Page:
I mean why should we use such epic buzzword when you can say: "cache your results!".

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    $\begingroup$ I think that you will find that caching one's result is necessary but not sufficient to implement dynamic programming. $\endgroup$ – Shawn Mehan Nov 19 '15 at 18:08
  • $\begingroup$ A buzzword way would be dynamic programming is induction, memoizing is recursion. $\endgroup$ – AProgrammer Nov 19 '15 at 19:23
  • $\begingroup$ @AProgrammer What's the difference between induction and recursion? $\endgroup$ – David Richerby Nov 19 '15 at 19:46
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    $\begingroup$ @DavidRicherby, It's the same journey, just going in opposite directions. $\endgroup$ – AProgrammer Nov 19 '15 at 20:43
  • $\begingroup$ possible duplicate: cs.stackexchange.com/q/47216/755. (See also cs.stackexchange.com/q/17871/755 and cstheory.stackexchange.com/q/5635/5038 for more about the history of the name.) $\endgroup$ – D.W. Nov 20 '15 at 9:18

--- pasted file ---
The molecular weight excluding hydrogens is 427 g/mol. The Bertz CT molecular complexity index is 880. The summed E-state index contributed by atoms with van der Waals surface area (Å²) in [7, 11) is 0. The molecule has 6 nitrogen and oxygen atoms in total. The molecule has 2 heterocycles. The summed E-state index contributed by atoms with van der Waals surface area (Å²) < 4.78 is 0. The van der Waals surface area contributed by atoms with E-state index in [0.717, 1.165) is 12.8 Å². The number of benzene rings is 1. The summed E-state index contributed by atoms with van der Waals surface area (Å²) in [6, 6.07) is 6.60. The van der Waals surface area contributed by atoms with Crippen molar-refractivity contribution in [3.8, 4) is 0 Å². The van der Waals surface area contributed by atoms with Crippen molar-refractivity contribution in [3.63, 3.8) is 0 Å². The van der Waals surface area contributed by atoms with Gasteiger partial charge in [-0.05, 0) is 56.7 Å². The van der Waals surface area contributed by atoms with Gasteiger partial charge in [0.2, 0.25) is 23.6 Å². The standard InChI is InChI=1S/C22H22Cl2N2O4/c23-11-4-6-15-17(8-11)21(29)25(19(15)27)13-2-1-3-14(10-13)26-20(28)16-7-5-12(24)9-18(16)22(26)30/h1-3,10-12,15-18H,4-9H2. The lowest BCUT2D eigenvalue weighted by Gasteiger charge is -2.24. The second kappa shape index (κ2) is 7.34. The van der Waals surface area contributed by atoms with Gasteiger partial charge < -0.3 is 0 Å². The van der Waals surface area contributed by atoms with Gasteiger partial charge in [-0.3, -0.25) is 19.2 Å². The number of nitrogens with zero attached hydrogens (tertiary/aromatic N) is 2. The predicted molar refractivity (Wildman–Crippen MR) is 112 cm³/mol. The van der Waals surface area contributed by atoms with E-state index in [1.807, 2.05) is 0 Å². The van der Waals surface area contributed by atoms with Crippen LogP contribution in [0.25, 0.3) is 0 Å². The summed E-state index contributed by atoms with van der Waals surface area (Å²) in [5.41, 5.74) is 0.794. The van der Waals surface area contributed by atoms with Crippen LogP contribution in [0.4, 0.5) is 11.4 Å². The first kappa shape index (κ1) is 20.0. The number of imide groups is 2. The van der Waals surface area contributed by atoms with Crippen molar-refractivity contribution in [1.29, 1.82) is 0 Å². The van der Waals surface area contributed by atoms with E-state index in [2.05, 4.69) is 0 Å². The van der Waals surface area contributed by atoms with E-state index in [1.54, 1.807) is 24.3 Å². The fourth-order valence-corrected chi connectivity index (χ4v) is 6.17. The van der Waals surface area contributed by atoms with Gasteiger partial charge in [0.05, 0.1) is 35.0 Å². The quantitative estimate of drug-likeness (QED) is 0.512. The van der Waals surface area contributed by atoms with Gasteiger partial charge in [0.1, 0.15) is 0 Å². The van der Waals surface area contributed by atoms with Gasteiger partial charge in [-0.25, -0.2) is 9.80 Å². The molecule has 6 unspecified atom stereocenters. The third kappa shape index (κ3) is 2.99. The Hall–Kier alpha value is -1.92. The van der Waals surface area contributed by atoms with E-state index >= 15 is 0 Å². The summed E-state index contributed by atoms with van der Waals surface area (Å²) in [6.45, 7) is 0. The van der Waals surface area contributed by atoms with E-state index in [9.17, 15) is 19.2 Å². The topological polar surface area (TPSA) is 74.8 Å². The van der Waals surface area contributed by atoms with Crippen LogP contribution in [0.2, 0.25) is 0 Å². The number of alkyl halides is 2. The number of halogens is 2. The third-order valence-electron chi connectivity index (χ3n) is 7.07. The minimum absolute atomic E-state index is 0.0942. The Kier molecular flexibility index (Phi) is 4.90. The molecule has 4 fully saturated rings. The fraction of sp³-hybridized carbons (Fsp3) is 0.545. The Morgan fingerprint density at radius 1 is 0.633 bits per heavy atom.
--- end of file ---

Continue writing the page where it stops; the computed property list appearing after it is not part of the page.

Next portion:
There are some other key aspects of dynamic programming besides caching, namely, it is about writing solutions of optimization problems recursively to exploit the fact that optimal solutions are constructed out of optimal solutions to subproblems, and further that caching limits the number of recursive calls to the maximum number of distinct subproblems that need to be solved.

Also, dynamic programming is not so much a formalism, as an intuitive framework for solving many optimization problems recursively.

Further, the use of such an "epic buzzword" is largely the result of brilliant marketing by Richard Bellman...

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